- International Monetary Fund
- Published Date:
- January 1997
© 1996 International Monetary Fund
Coordinated portfolio investment survey: survey guide. — [Washington, D.C.]: International Monetary Fund,  p. cm.
Prepared by the IMF’s Task Force on Coordinated Porfolio Investment Survey.
1. Securities. 2. Investments. I. Task Force on Coordinated Portfolio Investment Survey. II. International Monetary Fund.
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Contents at a Glance
B. Quality Control Checks Against Other Reported Data: Central bank (monetary authorities);Banks;Insurance companies and pension funds;Investment companies;Nonfinancial economic sectors (for instance, companies or households)
The Survey Guide for the Coordinated Portfolio Investment Survey (Survey Guide) is provided to assist national compilers in the conduct of the Coordinated Portfolio Investment Survey, which is being conducted under the auspices of the IMF with reference to year-end 1997.
The idea of conducting the Coordinated Survey arose from a recommendation contained in the Final Report of the IMF Working Party on the Measurement of International Capital Flows published in 1992 and has been carried forward by the IMF Committee on Balance of Payments Statistics. In recognition of the ambitious nature of the project, the Committee, in October 1994, created a Task Force comprised of compilers with considerable expertise in the collection of portfolio investment data and requested that they draw up, by end-March 1996, the detailed specifications of the requirements needed to achieve the objectives for the Coordinated Survey as set by the Committee.
This Survey Guide is the impressive product of the Task Force’s work. I extend my thanks to all members of the Task Force for their contributions and comments and, in particular, to the chair, Ms. Lucie Laliberté, Director of the Balance of Payments Division at Statistics Canada.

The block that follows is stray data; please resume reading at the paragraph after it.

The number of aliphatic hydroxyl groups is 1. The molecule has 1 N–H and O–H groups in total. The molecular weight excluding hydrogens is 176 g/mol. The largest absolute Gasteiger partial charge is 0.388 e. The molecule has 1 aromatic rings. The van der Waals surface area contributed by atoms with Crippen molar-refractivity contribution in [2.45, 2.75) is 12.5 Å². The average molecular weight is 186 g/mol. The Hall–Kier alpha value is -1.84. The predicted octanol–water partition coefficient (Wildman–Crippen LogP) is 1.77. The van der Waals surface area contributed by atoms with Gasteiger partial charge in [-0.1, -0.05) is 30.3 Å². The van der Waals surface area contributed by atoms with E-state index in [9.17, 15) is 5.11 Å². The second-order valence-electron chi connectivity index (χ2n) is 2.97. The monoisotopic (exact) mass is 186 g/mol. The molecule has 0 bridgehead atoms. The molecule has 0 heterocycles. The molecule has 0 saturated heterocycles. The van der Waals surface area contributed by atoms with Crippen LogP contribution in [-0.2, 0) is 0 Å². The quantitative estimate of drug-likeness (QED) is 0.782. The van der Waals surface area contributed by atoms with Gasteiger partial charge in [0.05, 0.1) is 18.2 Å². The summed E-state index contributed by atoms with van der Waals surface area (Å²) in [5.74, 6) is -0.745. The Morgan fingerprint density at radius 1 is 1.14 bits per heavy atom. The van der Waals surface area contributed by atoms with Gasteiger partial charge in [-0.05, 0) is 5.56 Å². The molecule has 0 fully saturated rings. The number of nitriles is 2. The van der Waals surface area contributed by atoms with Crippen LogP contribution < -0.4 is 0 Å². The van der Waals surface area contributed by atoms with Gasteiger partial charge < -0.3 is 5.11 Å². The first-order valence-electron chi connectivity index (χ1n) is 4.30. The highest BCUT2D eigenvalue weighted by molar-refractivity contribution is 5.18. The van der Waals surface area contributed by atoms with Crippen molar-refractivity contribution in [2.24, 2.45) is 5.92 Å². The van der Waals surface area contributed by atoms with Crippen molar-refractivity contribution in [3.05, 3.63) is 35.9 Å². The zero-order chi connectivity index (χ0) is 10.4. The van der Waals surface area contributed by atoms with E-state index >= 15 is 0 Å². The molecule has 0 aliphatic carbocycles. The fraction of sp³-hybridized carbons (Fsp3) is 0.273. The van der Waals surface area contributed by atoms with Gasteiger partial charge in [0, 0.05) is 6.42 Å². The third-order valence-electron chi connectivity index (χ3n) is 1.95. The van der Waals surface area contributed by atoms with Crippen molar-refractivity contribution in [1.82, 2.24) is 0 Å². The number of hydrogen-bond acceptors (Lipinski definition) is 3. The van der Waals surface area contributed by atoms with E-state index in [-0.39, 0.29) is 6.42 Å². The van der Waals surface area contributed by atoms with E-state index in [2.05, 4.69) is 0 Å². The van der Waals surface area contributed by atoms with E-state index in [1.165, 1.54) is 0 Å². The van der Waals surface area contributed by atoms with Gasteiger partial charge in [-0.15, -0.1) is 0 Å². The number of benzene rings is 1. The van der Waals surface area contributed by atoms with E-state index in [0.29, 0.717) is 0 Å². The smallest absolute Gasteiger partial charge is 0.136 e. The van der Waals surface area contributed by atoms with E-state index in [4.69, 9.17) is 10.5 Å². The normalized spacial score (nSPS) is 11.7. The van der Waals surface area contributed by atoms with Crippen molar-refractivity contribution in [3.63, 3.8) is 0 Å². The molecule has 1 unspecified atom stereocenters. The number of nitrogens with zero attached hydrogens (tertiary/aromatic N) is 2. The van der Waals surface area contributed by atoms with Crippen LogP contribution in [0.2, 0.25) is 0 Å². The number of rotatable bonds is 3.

The Survey Guide was primarily drafted by Mr. Robert Heath, a Senior Economist in the Balance of Payments and External Debt Division I (BOPEDD I) of the IMF Statistics Department, headed by Assistant Director Mahinder S. Gill, drawing on the Task Force members’ contributions. Mrs. Joan Gibson, editorial officer in the Statistics Department, edited the final document. Ms. Carmen Diaz-Zelaya (administrative assistant, BOPEDD I) prepared the final version for print publication.
John B. McLenaghan
Director, Statistics Department
International Monetary Fund
Terms of Reference: IMF Task Force on Coordinated Portfolio Investment Survey
1. The IMF Committee on Balance of Payments Statistics is coordinating arrangements, primarily among the major industrial countries, for the conduct of coordinated national surveys of cross-border portfolio investment assets (and where feasible, liabilities) in respect of the year-end 1997. The objectives of the survey are twofold:
(i) to collect comprehensive information, with geographical detail, on the stock of cross-border equities and long-term bonds and notes for use in the compilation or improvement of international investment position (IIP) statistics on portfolio investment capital. The IIP statistics, in turn, can provide information to check the coverage of recorded estimates of portfolio investment capital flows and associated investment income transactions recorded in the balance of payments; and
(ii) to exchange the bilateral data. When the results of the survey become available, the participating countries, with the assistance of the Fund’s Statistics Department, plan to exchange these data among themselves and with other countries. By exchanging comparable data (so far as confidentiality constraints permit), participating countries should be able to improve their estimates of nonresident holdings of their portfolio investment liabilities as well as associated capital flows and investment income data.
2. A representative group of collectors and compilers of balance of payments and international investment position data—the Task Force on Coordinated Portfolio Investment Survey—has been constituted under the auspices of the Committee to assist in the conduct of the survey.
3. Under the direction of the Committee, the Task Force has the following duties:
(i) draw up a detailed specification of the minimum amount of information required to achieve the objectives of the survey, including issues of valuation, definition, and classification to be used in the survey and the expected output from the survey;
(ii) draw up model questions and notes for inclusion in countries’ questionnaires;
(iii) draw up a few model survey designs that are consistent with the objectives of the survey and assess their respective costs and merits;
(iv) draw up proposals on whether all or parts of the exercise should be the subject of pilot investigations in one or more countries;